Katie Mackey (Brooks Beasts) might have just set a huge 5K personal best at Payton Jordan, but she's still a miler at heart. Below is her advice on the 1500m. If you enjoyed this post (because we did), be sure to check her blog and follow her on Twitter for more words of wisdom.
The 1500m has been called “the best event in Track and Field” (by me). Mostly because it’s an exciting combination of speed, endurance and smarts (and I am also a little bit biased).
Years and years of mistakes have taught me these key lessons:
Get off that line and establish a good position early! A common mistake here is to cut straight into lane 1, instead of taking the tangent to the curve. (For those who didn’t have a math teacher for a dad growing up, “taking the tangent” is fancy runner lingo for taking the most direct route to that number 1 at the 200m mark.)
The inside of lane 1 is appealing, being the shortest distance to the finish and all. And who wants to run the 1510m-1517m while everyone else is running the 1500m. But in lane 1 you also run the risk of getting stuck with a slow person in front of you and a person equally as slow beside you (for purposes of this blog we will assume all hypothetical competitors are slower than you, and thus, in your way). Ideally, you want to be as close to the inside of lane 1 as possible while maintaining the ability to pass. This usually means being a little bit towards the outside of lane 1 and sometime the inside of lane 2 so you can keep that position right behind the leaders. Elbows help you keep that perfect position.
Imagine that you are in Mario Kart and you have mushrooms that give you a temporary burst of speed- but you only have a few to use. Save some for your last 100m when you REALLY need it. Making a whole bunch of quick, short, aggressive moves will come back to bite you (probably literally in the butt when you get booty lock). When you need to move up or pass just do so gradually and over 100m, preferably not on the curve.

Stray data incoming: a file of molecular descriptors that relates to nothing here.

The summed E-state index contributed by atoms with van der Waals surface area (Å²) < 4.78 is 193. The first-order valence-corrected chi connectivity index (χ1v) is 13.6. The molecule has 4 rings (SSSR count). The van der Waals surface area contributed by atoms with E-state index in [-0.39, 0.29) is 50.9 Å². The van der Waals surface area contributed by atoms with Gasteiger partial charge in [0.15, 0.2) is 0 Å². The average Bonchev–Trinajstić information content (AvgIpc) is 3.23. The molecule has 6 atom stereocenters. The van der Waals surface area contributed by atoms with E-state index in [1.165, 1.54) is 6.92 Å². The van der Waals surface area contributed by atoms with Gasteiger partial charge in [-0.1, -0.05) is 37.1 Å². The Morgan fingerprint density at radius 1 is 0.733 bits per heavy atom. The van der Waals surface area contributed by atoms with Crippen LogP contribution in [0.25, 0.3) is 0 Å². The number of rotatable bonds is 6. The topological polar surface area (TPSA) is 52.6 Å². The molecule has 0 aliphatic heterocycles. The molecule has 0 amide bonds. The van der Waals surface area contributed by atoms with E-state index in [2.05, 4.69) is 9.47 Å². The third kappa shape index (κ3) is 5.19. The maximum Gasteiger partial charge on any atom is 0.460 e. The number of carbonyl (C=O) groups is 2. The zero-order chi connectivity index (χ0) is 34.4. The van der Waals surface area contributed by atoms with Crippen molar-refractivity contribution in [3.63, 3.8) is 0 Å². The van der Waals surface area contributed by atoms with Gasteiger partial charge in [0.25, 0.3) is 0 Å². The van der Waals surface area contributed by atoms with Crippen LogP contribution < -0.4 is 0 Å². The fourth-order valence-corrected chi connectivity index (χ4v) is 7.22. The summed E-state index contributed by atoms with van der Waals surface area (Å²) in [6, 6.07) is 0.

Imagine that you are running in a line and the leader starts to sprint, then the next person and the next person. When it finally comes your chance to react to the person in front of you the leader already got a couple seconds headstart! Pay attention to the lead pack and respond to them. Stay engaged.
5) Be smarter than everyone else!
When the big “1” on the lap counter comes into sight with 500m to go, everyone is vying for position going into the last 400m (this is especially true in slow and tactical races). But since you are smart from reading this blog, you know this is going to happen. You can anticipate it on the backstretch when you hit 600m to go and make a gradual move up towards the leaders then!
6) It’s not about how you start, it’s about how you finish (oh and by the way, the finish is really important too)
Ah, the final lap. The finish is so close that you can taste it! But don’t react too quickly, otherwise you might run out of gas in that last 150m. Maybe you know what this feels like? Hitting a cement wall. If the pace has been slow, you might be able to get away with starting to press the pace around 400m, but generally winding up around 300m-200m is safe. Learn what works for you. Use the final turn to slingshot out around other competitors and wait for the final 50-60 meters to kick it into an 100% all out sprint (using your golden Mario mushroom).